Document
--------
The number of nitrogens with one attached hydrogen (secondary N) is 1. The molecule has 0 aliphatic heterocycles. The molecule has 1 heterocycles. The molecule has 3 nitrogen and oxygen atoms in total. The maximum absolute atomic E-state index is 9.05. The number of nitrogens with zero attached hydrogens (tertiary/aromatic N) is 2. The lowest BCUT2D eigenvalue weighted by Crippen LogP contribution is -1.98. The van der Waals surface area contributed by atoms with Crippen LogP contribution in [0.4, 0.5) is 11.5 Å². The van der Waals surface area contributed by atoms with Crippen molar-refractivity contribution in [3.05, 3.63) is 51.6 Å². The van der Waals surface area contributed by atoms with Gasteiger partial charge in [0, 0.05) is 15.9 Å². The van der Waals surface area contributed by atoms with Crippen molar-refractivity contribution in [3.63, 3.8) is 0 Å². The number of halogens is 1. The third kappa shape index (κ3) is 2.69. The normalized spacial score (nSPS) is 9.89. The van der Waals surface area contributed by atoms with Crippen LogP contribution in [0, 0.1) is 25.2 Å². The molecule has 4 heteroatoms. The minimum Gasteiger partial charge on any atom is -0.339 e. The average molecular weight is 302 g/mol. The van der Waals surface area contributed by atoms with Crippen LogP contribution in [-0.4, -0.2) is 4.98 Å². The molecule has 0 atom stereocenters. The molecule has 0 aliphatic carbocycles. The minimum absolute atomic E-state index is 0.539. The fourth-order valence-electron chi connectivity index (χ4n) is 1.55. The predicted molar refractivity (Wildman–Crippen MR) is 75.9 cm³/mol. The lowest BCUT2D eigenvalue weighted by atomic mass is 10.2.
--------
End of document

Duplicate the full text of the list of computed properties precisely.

The number of nitrogens with one attached hydrogen (secondary N) is 1. The molecule has 0 aliphatic heterocycles. The molecule has 1 heterocycles. The molecule has 3 nitrogen and oxygen atoms in total. The maximum absolute atomic E-state index is 9.05. The number of nitrogens with zero attached hydrogens (tertiary/aromatic N) is 2. The lowest BCUT2D eigenvalue weighted by Crippen LogP contribution is -1.98. The van der Waals surface area contributed by atoms with Crippen LogP contribution in [0.4, 0.5) is 11.5 Å². The van der Waals surface area contributed by atoms with Crippen molar-refractivity contribution in [3.05, 3.63) is 51.6 Å². The van der Waals surface area contributed by atoms with Gasteiger partial charge in [0, 0.05) is 15.9 Å². The van der Waals surface area contributed by atoms with Crippen molar-refractivity contribution in [3.63, 3.8) is 0 Å². The number of halogens is 1. The third kappa shape index (κ3) is 2.69. The normalized spacial score (nSPS) is 9.89. The van der Waals surface area contributed by atoms with Crippen LogP contribution in [0, 0.1) is 25.2 Å². The molecule has 4 heteroatoms. The minimum Gasteiger partial charge on any atom is -0.339 e. The average molecular weight is 302 g/mol. The van der Waals surface area contributed by atoms with Crippen LogP contribution in [-0.4, -0.2) is 4.98 Å². The molecule has 0 atom stereocenters. The molecule has 0 aliphatic carbocycles. The minimum absolute atomic E-state index is 0.539. The fourth-order valence-electron chi connectivity index (χ4n) is 1.55. The predicted molar refractivity (Wildman–Crippen MR) is 75.9 cm³/mol. The lowest BCUT2D eigenvalue weighted by atomic mass is 10.2.